six octonion units, wherever they may appear, are we left with
"seeable" physics.
Unseeable Space

Applied to CL_{1,9}, the UOC causes a 1vector reduction from ten 1vectors for a 1,9spacetime,
to four 1vectors for a 1,3spacetime.

The space of 2vectors gives us a representation of the Lie algebra of the Lorentz group: so(1,9). This gets
reduced to
so(1,3) × so(6).
 NOTE: there are two ways to do this, one to be associated with matter, one with antimatter.
Unseeable Spinors
 Each of the two ways to reduce CL_{1,9} leads to half of T^{2} being projected away
(leaving us with matter, or antimatter (this is not a guess)).
 Each of these halves still contain the 6 octonion dimensions the UOC requires us to project away. A final reduction
on T^{2} projects away 3/4 of what was left in both cases (quarks and antiquarks, and again not a guess).
Final Group Reduction
CL_{1,9} inherits from this final spinor reduction a final reduction of its own. There is no further
reduction of the 1vector space (still a set of 1,3spacetime 1vectors), but the 2vectors, viewed as a Lie algebra
get further reduced:
so(1,3) × so(6) → so(1,3) × u(1) × su(3).
Including the su(2) arising from righthanded quaternion actions, that leaves us with:
so(1,3) × u(1) × su(2) × su(3).
Final Spinor Reduction
With respect to that reduced group the spinor space
T^{2} transforms exactly like a family plus
antifamily of leptons, quarks, anitleptons, and antiquarks, all represented by Dirac spinors, and all having
the correct charges (color, hypercharge and isospin). This is not a guess.
As
recently pointed out, if you exist in this universe
you will be able to "see" either the matter part, or the antimatter part, but one of those will be hidden.
Lagrangian Density and Interactions
As has been pointed out, a Diraclike Lagrangian density constructed from the
T^{2} spinor space
and including gauge fields is an algebraically complicated entity, parts of which are real (linear over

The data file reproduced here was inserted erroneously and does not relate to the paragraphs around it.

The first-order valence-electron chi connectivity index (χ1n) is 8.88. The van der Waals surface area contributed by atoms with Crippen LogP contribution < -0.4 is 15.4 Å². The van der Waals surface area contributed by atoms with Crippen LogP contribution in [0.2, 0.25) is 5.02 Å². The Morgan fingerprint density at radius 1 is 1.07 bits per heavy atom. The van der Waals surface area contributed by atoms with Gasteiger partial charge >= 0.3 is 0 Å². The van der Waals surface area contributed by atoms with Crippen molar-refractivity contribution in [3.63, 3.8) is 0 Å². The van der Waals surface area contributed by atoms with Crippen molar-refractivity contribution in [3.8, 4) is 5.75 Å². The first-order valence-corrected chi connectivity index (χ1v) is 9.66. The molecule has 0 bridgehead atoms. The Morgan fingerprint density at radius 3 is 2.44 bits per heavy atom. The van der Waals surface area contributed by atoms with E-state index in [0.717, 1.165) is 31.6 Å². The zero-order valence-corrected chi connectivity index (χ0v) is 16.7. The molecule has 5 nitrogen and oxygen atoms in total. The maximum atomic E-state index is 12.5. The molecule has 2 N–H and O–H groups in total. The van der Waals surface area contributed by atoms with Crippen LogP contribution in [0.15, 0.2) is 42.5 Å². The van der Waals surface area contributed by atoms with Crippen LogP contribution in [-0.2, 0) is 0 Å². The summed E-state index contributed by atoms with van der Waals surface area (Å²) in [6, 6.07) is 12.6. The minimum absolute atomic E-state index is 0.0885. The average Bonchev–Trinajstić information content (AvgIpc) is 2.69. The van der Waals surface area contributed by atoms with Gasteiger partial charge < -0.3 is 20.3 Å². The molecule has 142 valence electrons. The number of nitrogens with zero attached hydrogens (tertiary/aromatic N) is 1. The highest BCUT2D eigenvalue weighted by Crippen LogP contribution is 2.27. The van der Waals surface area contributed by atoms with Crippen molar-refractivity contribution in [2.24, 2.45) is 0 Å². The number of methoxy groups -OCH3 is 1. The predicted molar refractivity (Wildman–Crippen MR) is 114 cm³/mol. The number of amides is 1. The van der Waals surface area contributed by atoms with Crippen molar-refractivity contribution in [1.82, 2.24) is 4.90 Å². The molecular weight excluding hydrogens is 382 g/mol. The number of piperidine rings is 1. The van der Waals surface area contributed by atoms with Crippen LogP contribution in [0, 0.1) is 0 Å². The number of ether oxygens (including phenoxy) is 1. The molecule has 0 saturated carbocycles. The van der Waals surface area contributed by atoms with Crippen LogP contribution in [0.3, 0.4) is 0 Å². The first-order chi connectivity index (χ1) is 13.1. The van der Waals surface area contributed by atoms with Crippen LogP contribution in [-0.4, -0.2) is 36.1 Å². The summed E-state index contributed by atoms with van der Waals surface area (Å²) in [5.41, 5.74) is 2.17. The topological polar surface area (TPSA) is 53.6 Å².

R only,
with no imaginary elements from
C,
H, or
O). These real parts can be shown to correspond
to allowable interactions (the bits of
T^{2} that correspond to the neutrino, electron, a flavor of quark,
or any of the corresponding antiparticles, are easily identifiable in
T^{2}).
Cascade Summary
Cascading from our initial hyperspinor space,
T^{2}, we have:
 Spacetime geometries, ending with a seeable 1,3dimensional geometry;
 Internal symmetry groups, with respect to which T^{2} consists
of multiplets that are consistent with observation;
 The parts of these multiplets are all 1,3Dirac spinors;
 A hidden antimatter spacetime;
 A hidden extra 6dimensional geometry (carrying color charges) connecting the matter 1,3geometry
to the antimatter 1,3geometry;
 A collection of field interactions consistent with observation that arises before any attempts to produce
a 1st or 2nd quantized version of this model.
 The existence of natural mechanisms that can give rise to chirality and correct symmetry breaking.
On a more speculative level,
suggestions have been made for
how to extend the model to include 3 families and antifamilies of leptons, quarks, and their antiparticles.
Suggestions
How does a matter carrying geometry, and antimatter carrying geometry, and the color carrying geometry, mesh with
conventional general relativity? How best to quantize the lot, especially in light of the suggestion that we don't
yet have all the mathematics needed for a complete description? Will this lead to a theory in which QM and GR are
naturally unified, even shown to be consequences of something more fundamental than either? Is there even any point
in attempting to explain phenomena like dark matter without this firmer theoretical foundation? Will string theory
survive in some form yet to be determined? Should I go outside and play now?